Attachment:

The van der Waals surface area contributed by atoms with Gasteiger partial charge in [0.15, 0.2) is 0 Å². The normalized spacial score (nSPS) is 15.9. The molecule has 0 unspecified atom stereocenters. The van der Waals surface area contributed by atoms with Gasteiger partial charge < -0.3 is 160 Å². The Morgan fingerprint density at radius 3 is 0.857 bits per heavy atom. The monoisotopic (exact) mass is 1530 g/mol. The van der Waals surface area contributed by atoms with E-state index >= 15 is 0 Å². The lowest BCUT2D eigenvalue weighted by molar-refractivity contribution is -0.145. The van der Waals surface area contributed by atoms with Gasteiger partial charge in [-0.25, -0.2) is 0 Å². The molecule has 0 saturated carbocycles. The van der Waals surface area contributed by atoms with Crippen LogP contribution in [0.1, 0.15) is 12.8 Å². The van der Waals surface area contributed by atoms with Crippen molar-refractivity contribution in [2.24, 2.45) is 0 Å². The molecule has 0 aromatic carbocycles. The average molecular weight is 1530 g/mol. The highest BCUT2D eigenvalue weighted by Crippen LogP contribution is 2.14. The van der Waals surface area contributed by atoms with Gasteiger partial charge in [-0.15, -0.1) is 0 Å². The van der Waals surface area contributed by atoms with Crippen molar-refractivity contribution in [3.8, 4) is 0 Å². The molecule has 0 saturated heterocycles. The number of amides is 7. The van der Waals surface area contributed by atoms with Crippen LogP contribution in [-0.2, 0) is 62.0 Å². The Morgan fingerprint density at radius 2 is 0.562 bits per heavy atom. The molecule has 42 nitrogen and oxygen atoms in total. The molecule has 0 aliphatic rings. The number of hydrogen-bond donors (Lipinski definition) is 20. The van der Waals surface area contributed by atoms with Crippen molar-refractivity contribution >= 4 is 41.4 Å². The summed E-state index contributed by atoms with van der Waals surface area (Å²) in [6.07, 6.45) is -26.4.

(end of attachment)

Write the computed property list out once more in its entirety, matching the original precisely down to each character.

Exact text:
The van der Waals surface area contributed by atoms with Gasteiger partial charge in [0.15, 0.2) is 0 Å². The normalized spacial score (nSPS) is 15.9. The molecule has 0 unspecified atom stereocenters. The van der Waals surface area contributed by atoms with Gasteiger partial charge < -0.3 is 160 Å². The Morgan fingerprint density at radius 3 is 0.857 bits per heavy atom. The monoisotopic (exact) mass is 1530 g/mol. The van der Waals surface area contributed by atoms with E-state index >= 15 is 0 Å². The lowest BCUT2D eigenvalue weighted by molar-refractivity contribution is -0.145. The van der Waals surface area contributed by atoms with Gasteiger partial charge in [-0.25, -0.2) is 0 Å². The molecule has 0 saturated carbocycles. The van der Waals surface area contributed by atoms with Crippen LogP contribution in [0.1, 0.15) is 12.8 Å². The van der Waals surface area contributed by atoms with Crippen molar-refractivity contribution in [2.24, 2.45) is 0 Å². The molecule has 0 aromatic carbocycles. The average molecular weight is 1530 g/mol. The highest BCUT2D eigenvalue weighted by Crippen LogP contribution is 2.14. The van der Waals surface area contributed by atoms with Gasteiger partial charge in [-0.15, -0.1) is 0 Å². The van der Waals surface area contributed by atoms with Crippen molar-refractivity contribution in [3.8, 4) is 0 Å². The molecule has 0 saturated heterocycles. The number of amides is 7. The van der Waals surface area contributed by atoms with Crippen LogP contribution in [-0.2, 0) is 62.0 Å². The Morgan fingerprint density at radius 2 is 0.562 bits per heavy atom. The molecule has 42 nitrogen and oxygen atoms in total. The molecule has 0 aliphatic rings. The number of hydrogen-bond donors (Lipinski definition) is 20. The van der Waals surface area contributed by atoms with Crippen molar-refractivity contribution >= 4 is 41.4 Å². The summed E-state index contributed by atoms with van der Waals surface area (Å²) in [6.07, 6.45) is -26.4.